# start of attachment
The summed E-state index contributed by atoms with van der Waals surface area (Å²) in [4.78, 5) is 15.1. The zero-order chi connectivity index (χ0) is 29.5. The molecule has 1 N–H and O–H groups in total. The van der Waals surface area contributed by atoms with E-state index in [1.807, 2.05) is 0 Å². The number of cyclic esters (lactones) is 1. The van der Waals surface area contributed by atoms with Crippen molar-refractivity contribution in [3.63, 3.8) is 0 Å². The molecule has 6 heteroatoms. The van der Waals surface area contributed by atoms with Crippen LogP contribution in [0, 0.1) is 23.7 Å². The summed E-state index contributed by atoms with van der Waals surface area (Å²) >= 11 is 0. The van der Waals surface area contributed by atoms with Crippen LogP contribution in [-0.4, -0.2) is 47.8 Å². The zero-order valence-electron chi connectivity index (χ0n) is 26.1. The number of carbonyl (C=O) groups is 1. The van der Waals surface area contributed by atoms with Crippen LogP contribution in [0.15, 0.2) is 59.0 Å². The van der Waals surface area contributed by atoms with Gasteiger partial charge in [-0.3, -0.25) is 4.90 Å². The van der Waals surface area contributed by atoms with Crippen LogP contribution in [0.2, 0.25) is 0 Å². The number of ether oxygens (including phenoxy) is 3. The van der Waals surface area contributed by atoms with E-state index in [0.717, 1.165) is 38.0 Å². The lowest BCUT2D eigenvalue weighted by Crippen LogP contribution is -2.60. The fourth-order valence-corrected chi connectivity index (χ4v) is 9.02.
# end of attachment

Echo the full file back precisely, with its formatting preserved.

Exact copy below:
The summed E-state index contributed by atoms with van der Waals surface area (Å²) in [4.78, 5) is 15.1. The zero-order chi connectivity index (χ0) is 29.5. The molecule has 1 N–H and O–H groups in total. The van der Waals surface area contributed by atoms with E-state index in [1.807, 2.05) is 0 Å². The number of cyclic esters (lactones) is 1. The van der Waals surface area contributed by atoms with Crippen molar-refractivity contribution in [3.63, 3.8) is 0 Å². The molecule has 6 heteroatoms. The van der Waals surface area contributed by atoms with Crippen LogP contribution in [0, 0.1) is 23.7 Å². The summed E-state index contributed by atoms with van der Waals surface area (Å²) >= 11 is 0. The van der Waals surface area contributed by atoms with Crippen LogP contribution in [-0.4, -0.2) is 47.8 Å². The zero-order valence-electron chi connectivity index (χ0n) is 26.1. The number of carbonyl (C=O) groups is 1. The van der Waals surface area contributed by atoms with Crippen LogP contribution in [0.15, 0.2) is 59.0 Å². The van der Waals surface area contributed by atoms with Gasteiger partial charge in [-0.3, -0.25) is 4.90 Å². The van der Waals surface area contributed by atoms with Crippen LogP contribution in [0.2, 0.25) is 0 Å². The number of ether oxygens (including phenoxy) is 3. The van der Waals surface area contributed by atoms with E-state index in [0.717, 1.165) is 38.0 Å². The lowest BCUT2D eigenvalue weighted by Crippen LogP contribution is -2.60. The fourth-order valence-corrected chi connectivity index (χ4v) is 9.02.